Sheltered from the prevailing northwest winds by rocks off a minuscule point, but not from storms from the south, landings from sailing ships were first made on the black sand beach. Redwood railroad ties, posts, shingles, and profitable tan oak bark, from which tannic acid could be extracted, were transported to the tossing offshore vessels. The acid was used to process leather goods in forty California tanneries. A new process was found. Tan oaks are now considered a trash tree susceptible to sudden oak disease.

Orchards were planted in meadows where livestock grazed. Ranch houses and line camps clung to hillsides or found a bit of flat space in the narrow canyons. It was a precarious and extremely remote life, particularly in the wet winter months, but at least there was a bare living to be made as long as the trees lasted. The harvesting of timber intensified when Bear Harbor became the center of regional logging activity near the end of the century. Money, machines, and the inventiveness and persistence of humans under extremely harsh conditions made it possible. A five-hundred-foot wharf with pilings inserted into holes drilled into offshore rocks housed a steam-driven donkey engine that drove a cable used to load and off-load cargo from ships anchored three hundred feet beyond the end of the wharf.

A badly degraded Railroad Creek flowed through the narrow canyon that flared into what was once a small coastal marsh at Bear Harbor. In the canyon and spilling onto the former marsh were sheds, residences, bunkhouses, a schoolhouse, stacked lumber products, and a railroad. More than one thousand feet of vertical rails connected the landing with what was then the Humboldt Trail and is now the Usal Road at the six-hundred-foot level of Jackass Ridge. Gravity, horses, and propulsion furnished by a steam engine were used to propel and brake the cars. From the top, tracks were laid ten miles to the settlement of Moody, where an engine house, repair shops, and a warehouse were constructed. A hotel, saloon, general store, and post office were built during the boom, but a promised tan oak bark mill never materialized. Then disaster struck, bringing a temporary halt to the vulnerable transportation system that served the region. Two men were working on the Bear Harbor wharf on November 21, 1899, when a giant rogue wave rolled in from the west, lifted the dock, and tore it to pieces. As the wave receded, one man was seen clinging to a bush on the nearby bluff. He was rescued. The second man was never seen again.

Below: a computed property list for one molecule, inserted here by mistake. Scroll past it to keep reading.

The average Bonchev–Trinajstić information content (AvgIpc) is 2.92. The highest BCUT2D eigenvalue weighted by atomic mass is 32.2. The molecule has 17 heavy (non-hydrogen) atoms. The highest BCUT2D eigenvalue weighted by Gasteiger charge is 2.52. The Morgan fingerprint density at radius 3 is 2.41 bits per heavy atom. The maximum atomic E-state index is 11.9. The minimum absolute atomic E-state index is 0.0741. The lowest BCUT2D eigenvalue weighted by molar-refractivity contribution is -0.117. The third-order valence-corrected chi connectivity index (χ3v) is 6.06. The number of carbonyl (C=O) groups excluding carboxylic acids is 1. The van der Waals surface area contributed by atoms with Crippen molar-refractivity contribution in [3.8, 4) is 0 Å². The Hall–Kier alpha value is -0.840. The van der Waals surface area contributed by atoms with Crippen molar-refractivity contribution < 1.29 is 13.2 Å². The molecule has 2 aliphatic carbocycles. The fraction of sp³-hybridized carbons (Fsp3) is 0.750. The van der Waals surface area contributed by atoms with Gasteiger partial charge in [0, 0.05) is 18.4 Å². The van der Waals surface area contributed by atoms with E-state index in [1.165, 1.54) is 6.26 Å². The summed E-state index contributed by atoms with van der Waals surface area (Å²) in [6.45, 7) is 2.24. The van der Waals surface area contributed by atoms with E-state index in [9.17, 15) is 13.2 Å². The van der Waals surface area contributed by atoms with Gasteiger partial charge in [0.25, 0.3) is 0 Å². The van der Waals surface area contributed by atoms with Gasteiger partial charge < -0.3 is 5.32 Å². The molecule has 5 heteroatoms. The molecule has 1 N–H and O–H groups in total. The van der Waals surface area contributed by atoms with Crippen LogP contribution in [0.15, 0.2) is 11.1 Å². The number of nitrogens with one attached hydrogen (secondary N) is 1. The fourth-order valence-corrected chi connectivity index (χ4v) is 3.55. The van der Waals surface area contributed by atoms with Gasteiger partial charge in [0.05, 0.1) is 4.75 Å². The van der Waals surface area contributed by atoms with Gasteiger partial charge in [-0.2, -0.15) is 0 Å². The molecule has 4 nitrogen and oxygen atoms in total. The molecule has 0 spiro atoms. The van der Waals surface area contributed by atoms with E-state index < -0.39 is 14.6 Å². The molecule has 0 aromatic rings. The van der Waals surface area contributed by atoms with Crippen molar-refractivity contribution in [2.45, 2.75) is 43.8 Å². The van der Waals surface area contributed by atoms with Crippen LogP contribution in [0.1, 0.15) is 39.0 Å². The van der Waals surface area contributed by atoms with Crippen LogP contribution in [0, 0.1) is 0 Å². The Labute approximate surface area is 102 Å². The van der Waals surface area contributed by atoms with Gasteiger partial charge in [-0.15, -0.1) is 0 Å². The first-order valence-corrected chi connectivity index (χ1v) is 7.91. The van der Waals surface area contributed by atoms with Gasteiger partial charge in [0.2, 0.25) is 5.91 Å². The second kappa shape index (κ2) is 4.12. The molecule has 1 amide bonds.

A vast forest consisting of fifteen thousand acres of redwood, Douglas fir, and tan oak, along with the facilities at Bear Harbor, Moody, and what would become Andersonia, were purchased in 1903 by Henry Neff Anderson, who sought, like others, to put his mark upon the landscape. Huge trestles held in place by tall redwoods and long tunnels drilled through rock extended the railroad seven miles from Moody to Andersonia. A large dam, ten lumber camps, a mill, a town, and a house on a hill for Anderson were hewed out of the wilderness. The owner inspected the almost-completed mill in late 1905, but he never lived to see it operate. Anderson was struck on the head by a falling timber and died. Later, strong tremors from the San Francisco earthquake of 1906 did extensive damage to the fragile structures. The Bear Valley school closed two years later, signaling the end of that settlement. Moody and Andersonia melted back into the landscape.

Near the start of the five-mile trail that leads south from Bear Valley to Wheeler, the narrow track passes through a patch of redwoods named the J. Smeaton Chase Grove. Chase set out in 1910 to traverse the entire coastline on a horse. As happens periodically, California was on the cusp of change, with the Panama Canal about to be completed and automobiles already on the road. Chase wanted to see the state before its past disappeared. He rode south from Los Angeles to San Diego the first year, and then continued his journey from Los Angeles northward in May of 1911. By fall of that year he was in the Lost Coast country. He wrote, "We entered now a wonderful tract of forest, the finest I had seen, and evidently virgin, for there was no mark of either cutting or fire." The day was clear and hot, as autumn days on the North Coast can be. "It was an immense relief when evening shades came with delicious temperature, and I rode on leisurely through the grateful gloom, catching glimpses through forest windows of a gorgeous sunset that dulled and died imperceptibly into the clear indigo of nightfall."